Jawbone fossil sheds light on ancient Denisovan race
Jaw fossil discovered in Tibetan plateau tells us more about the mysterious Denisovans.
XIAHE, CHINA — The discovery of a jawbone in the Tibetan plateau reveals new details about a mysterious race of ancient humans.
According to a study published in Nature, a jaw fossil with two unusually large teeth was found in Baishya Karst Cave in Xiahe, China by a local monk in 1980.
Recent analysis of proteins extracted from one of the molars indicates that the fossil is 160,000 years old, and belongs to a hominin population known as the Denisovans.
This race of humans were first discovered in 2010 by researchers from the Max Planck Institute for Evolutionary Anthropology via a finger bone from Russia's Denisova Cave.
The New York Times reports that based on their DNA, the Denisovans shared a common ancestor with the Neanderthals some 400,000 years ago, later interbreeding with them and with modern humans. Traces of their DNA are found in present-day Asians, Australians, and Melanesians.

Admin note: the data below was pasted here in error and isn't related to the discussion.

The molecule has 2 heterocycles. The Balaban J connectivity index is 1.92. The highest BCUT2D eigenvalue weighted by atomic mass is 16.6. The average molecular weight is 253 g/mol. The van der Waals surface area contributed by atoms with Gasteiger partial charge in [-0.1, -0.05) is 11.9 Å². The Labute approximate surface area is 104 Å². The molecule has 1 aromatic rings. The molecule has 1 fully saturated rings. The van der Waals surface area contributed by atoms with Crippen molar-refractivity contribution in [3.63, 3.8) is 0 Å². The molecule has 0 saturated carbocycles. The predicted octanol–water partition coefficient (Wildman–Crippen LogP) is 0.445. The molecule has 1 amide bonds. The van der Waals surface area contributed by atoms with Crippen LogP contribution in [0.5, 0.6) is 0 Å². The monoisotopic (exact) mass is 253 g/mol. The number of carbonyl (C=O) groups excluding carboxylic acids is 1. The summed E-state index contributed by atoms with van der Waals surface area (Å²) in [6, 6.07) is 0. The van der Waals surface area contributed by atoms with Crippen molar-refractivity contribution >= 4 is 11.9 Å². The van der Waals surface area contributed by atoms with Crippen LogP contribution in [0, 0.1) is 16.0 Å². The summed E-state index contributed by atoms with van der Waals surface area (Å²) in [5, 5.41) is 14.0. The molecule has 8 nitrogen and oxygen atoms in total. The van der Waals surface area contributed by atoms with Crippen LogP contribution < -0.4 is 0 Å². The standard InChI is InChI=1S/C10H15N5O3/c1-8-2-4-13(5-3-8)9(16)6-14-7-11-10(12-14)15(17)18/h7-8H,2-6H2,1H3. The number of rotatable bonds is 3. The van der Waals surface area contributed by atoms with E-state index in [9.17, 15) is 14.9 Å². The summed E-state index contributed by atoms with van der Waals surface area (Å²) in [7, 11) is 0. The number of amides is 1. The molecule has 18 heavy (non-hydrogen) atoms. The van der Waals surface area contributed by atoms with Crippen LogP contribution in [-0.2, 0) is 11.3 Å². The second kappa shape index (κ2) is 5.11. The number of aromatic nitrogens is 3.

The fossil discovery suggests Denisovans had adapted to living in the low oxygen, high-altitude environment of the Tibetan plateau, which sits at an elevation of 10,760 feet.
According to the Institute of Tibetan research, this genetic adaptation was likely passed on to modern Himlayan populations, who were found to have a Denisovan gene that allows them to cope with thin air.
According to the New York Times, the jawbone is the first Denisovan fossil found outside Denisova Cave, and supports the theory that the species once lived across central and east Asia.
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